After I’m done, I’ll can save my custom Flow by clicking the “Create Flow” button at the top of the page and providing my Flow with a meaningful name.  Providing your Flow with a meaningful name is very important, because you could eventually have a hundred of these things, so being able to distinguish one from another will be key.  For example, I named my custom Flow “PSC Win Wire”.  After saving my Flow, I can now do things like create additional Flows, edit existing Flows, activate or deactivate Flows, delete Flows, and review the viability and performance of my existing Flows by clicking on the “List Runs” icon that’s available to me.


In any event, now that I’ve completed my custom Flow object, all I’ll need to do now is quickly spin up a .NET MVC WebAPI2 solution that contains my custom WebAPI endpoint, and then push my bits to the Cloud in order to publicly expose my endpoint.  I need to point out that my solution doesn’t necessarily need to be hosted in the Cloud, as a publicly exposed on-prem endpoint should work just fine.  However, I don’t have a quick way of publicly exposing my WebAPI endpoint on-prem, so resorting to the Cloud is the best approach for me.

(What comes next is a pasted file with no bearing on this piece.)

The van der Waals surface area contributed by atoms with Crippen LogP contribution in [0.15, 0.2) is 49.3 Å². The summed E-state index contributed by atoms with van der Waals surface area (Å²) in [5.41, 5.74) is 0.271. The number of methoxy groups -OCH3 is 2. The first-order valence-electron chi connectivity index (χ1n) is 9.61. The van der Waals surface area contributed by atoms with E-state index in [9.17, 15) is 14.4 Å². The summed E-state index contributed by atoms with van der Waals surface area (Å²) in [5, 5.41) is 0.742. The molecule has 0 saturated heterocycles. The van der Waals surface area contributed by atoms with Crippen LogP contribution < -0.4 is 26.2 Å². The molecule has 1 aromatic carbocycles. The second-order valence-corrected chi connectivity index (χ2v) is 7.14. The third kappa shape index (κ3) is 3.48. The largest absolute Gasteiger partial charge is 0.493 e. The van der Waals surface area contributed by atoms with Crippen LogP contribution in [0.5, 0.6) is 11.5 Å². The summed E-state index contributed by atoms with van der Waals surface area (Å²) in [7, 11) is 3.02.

I also need to point out again that creating a custom .NET MVC WebAPI isn’t necessary to run Microsoft Flows.  There are plenty of OOB templates that don’t require you to write any custom code at all.  This type of versatility is what makes Microsoft Flow so alluring.

In any case, the end result of my .NET MVC WebAPI2 project is shown below.  As you can see, the core WebAPI code generates an email (my real code will have values where you only see XXXX’s in the pic below…sorry!   🙂


The GetLatestEmail() method will get called from a publicly exposed endpoint in the EmailController() class.  For simplicity’s sake, my EmailController class only contains one endpoint, and its named GetLatestEmails():

The Controller.png

So, now that I’m done setting everything up, it’s time for me to publish my code to the Azure Cloud.  I’ll start this off by cleaning and building my solution.  Afterwards, I’ll right-click on my project in the Solution Explorer pane, and then I’ll click on the Publish option that appears below.


Now that this is out of the way, I’ll begin entering in my Azure Publish Web profile options.  Since I’m deploying an MVC application that contains a WebAPI2 endpoint, I’ve selected the “Microsoft Azure Web Apps” option form the Profile category.